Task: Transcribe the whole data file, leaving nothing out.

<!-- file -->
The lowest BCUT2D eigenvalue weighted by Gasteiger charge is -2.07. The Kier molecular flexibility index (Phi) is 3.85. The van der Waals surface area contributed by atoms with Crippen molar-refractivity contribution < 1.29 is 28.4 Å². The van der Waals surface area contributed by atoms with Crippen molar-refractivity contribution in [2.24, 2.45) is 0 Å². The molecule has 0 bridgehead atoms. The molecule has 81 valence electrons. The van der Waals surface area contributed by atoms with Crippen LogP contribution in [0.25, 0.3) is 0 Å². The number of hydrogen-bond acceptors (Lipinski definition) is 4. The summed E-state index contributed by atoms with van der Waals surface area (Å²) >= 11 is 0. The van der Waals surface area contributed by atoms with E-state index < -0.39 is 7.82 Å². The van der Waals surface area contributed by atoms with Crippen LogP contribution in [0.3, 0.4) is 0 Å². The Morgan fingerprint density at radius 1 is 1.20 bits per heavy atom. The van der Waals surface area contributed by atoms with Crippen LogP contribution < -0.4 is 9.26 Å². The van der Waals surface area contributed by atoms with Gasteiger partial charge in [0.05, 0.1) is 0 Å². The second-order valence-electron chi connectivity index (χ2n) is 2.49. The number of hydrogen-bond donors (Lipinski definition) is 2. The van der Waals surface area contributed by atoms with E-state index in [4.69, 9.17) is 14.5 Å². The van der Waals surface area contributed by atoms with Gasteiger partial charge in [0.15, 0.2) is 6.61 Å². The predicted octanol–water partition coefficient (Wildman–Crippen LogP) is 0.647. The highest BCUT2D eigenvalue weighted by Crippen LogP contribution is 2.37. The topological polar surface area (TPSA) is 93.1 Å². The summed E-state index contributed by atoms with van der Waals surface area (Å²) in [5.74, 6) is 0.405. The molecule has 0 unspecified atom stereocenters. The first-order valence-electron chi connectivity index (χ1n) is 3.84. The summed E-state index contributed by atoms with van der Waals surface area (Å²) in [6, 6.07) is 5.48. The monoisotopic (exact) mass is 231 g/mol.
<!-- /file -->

The lowest BCUT2D eigenvalue weighted by Gasteiger charge is -2.07. The Kier molecular flexibility index (Phi) is 3.85. The van der Waals surface area contributed by atoms with Crippen molar-refractivity contribution < 1.29 is 28.4 Å². The van der Waals surface area contributed by atoms with Crippen molar-refractivity contribution in [2.24, 2.45) is 0 Å². The molecule has 0 bridgehead atoms. The molecule has 81 valence electrons. The van der Waals surface area contributed by atoms with Crippen LogP contribution in [0.25, 0.3) is 0 Å². The number of hydrogen-bond acceptors (Lipinski definition) is 4. The summed E-state index contributed by atoms with van der Waals surface area (Å²) >= 11 is 0. The van der Waals surface area contributed by atoms with E-state index < -0.39 is 7.82 Å². The van der Waals surface area contributed by atoms with Crippen LogP contribution in [0.3, 0.4) is 0 Å². The Morgan fingerprint density at radius 1 is 1.20 bits per heavy atom. The van der Waals surface area contributed by atoms with Crippen LogP contribution < -0.4 is 9.26 Å². The van der Waals surface area contributed by atoms with Gasteiger partial charge in [0.05, 0.1) is 0 Å². The second-order valence-electron chi connectivity index (χ2n) is 2.49. The number of hydrogen-bond donors (Lipinski definition) is 2. The van der Waals surface area contributed by atoms with E-state index in [4.69, 9.17) is 14.5 Å². The van der Waals surface area contributed by atoms with Gasteiger partial charge in [0.15, 0.2) is 6.61 Å². The predicted octanol–water partition coefficient (Wildman–Crippen LogP) is 0.647. The highest BCUT2D eigenvalue weighted by Crippen LogP contribution is 2.37. The topological polar surface area (TPSA) is 93.1 Å². The summed E-state index contributed by atoms with van der Waals surface area (Å²) in [5.74, 6) is 0.405. The molecule has 0 unspecified atom stereocenters. The first-order valence-electron chi connectivity index (χ1n) is 3.84. The summed E-state index contributed by atoms with van der Waals surface area (Å²) in [6, 6.07) is 5.48. The monoisotopic (exact) mass is 231 g/mol.